Since the Torah does not seem all that ethical, we may apply RK style criteria and argue the Torah is not from G-d. 

Conclusion 

Using RK's criteria to determine if a book is divine, we need not accept the divinity of the Torah. Moreover a good case can be made it is not divine.

Addendum On The Ten Commandments  

From the book Ancient Texts For The Study of The Hebrew Bible - Kenton Sparks 2005 Page 430 "The form and content of Hebrew laws are similar and sometimes include provisions that are nearly identical to their Near East counterparts."

From the Bible and the Ancient Near East by Gordon and Rendsburg 4th edition page 88 "The Ugaritic tablets confront us with so many striking parallels to the Hebrew Bible that is is universally recognized that  the two literatures are variants of one Canaanite tradition."

Scholars have found the likely influence of other ancient near east cultures on the 10 commandments and the Torah. Maybe those other cultures should get some of the credit and not the Torah.

The Ten Commandments

1) Thou shalt have no other gods before me
2) Thou shalt not make unto thee any graven image
3) Thou shalt not take the name of the Lord thy God in vain
4) Remember the Sabbath day, to keep it holy
5) Honor thy father and thy mother
6) Thou shalt not kill
7) Thou shalt not commit adultery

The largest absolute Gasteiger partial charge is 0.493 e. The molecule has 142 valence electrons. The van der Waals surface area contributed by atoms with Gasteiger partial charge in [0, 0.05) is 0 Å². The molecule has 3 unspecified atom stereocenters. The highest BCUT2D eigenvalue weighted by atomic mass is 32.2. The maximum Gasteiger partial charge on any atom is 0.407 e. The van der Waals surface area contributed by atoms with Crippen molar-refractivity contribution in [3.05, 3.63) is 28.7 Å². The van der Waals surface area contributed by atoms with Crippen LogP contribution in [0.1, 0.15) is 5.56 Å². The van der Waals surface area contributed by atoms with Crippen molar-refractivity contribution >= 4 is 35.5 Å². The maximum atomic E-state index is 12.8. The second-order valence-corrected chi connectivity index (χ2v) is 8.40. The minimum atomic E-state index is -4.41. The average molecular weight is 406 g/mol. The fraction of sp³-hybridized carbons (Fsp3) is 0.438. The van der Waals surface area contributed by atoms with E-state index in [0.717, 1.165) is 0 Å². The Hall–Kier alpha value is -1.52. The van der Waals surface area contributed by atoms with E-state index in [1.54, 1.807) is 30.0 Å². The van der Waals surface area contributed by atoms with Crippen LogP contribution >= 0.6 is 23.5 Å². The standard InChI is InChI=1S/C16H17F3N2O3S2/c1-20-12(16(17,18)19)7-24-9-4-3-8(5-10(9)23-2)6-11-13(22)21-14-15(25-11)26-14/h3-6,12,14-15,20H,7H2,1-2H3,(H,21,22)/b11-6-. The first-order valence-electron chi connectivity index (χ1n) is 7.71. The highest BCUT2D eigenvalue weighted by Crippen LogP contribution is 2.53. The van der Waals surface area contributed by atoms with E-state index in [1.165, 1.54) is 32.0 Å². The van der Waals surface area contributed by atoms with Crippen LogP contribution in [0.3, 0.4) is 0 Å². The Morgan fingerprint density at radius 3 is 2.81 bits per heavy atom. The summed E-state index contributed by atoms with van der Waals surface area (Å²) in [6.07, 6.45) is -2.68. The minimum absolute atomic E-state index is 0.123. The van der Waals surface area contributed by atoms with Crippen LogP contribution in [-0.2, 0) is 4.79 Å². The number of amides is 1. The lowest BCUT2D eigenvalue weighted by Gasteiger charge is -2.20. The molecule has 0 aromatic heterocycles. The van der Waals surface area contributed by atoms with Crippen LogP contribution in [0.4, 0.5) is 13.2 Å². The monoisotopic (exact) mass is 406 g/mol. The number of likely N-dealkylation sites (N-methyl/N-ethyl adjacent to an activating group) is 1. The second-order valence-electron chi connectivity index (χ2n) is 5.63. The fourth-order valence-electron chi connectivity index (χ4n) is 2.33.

8) Thou shalt not steal
9) Thou shalt not bear false witness against thy neighbor
10)Thou shalt not covet neighbor's house, neighbor's wife, neighbor's servants, animals, or anything else.

#1-#4 Can hardly be considered ethical or moral imperative. Other cultures have their own gods and ways to worship them. Why must they worship Yahweh and why with #2,#3,#4  ?  One may argue #4 is not ethical as it restricts your use of time and what work you may do on the Sabbath.  

#5 Seems reasonable, as long as the parents deserve it. Should you honor abusive parent(s) ? 

#6,#8, #9 seem almost necessary for a society to function. 

#7 - Depends on the culture. In some cultures sharing ones wife with somebody can be seen as an act of friendship. On the other hand if adultery is committed that violates a spouses trust or contract that can be considered unethical.  It is important to note adultery applies to the wife, not the husband as long as the male engages with a non married women. Thus #7 is really a double standard and does not seem ethical. 

#10 Hardly seems like an ethical imperative. Coveting in thought is more or less harmless and almost impossible to control. 

Side Note - Exactly what some the 10 commandments were meant to convey is tricky. #5 may have related to ancestor worship. #3 may have related to using a god’s name while soothsaying and such.

Continued Kuzari Argument Part 20 Rabbi Kelemen Incunabular Argument Permission To Receive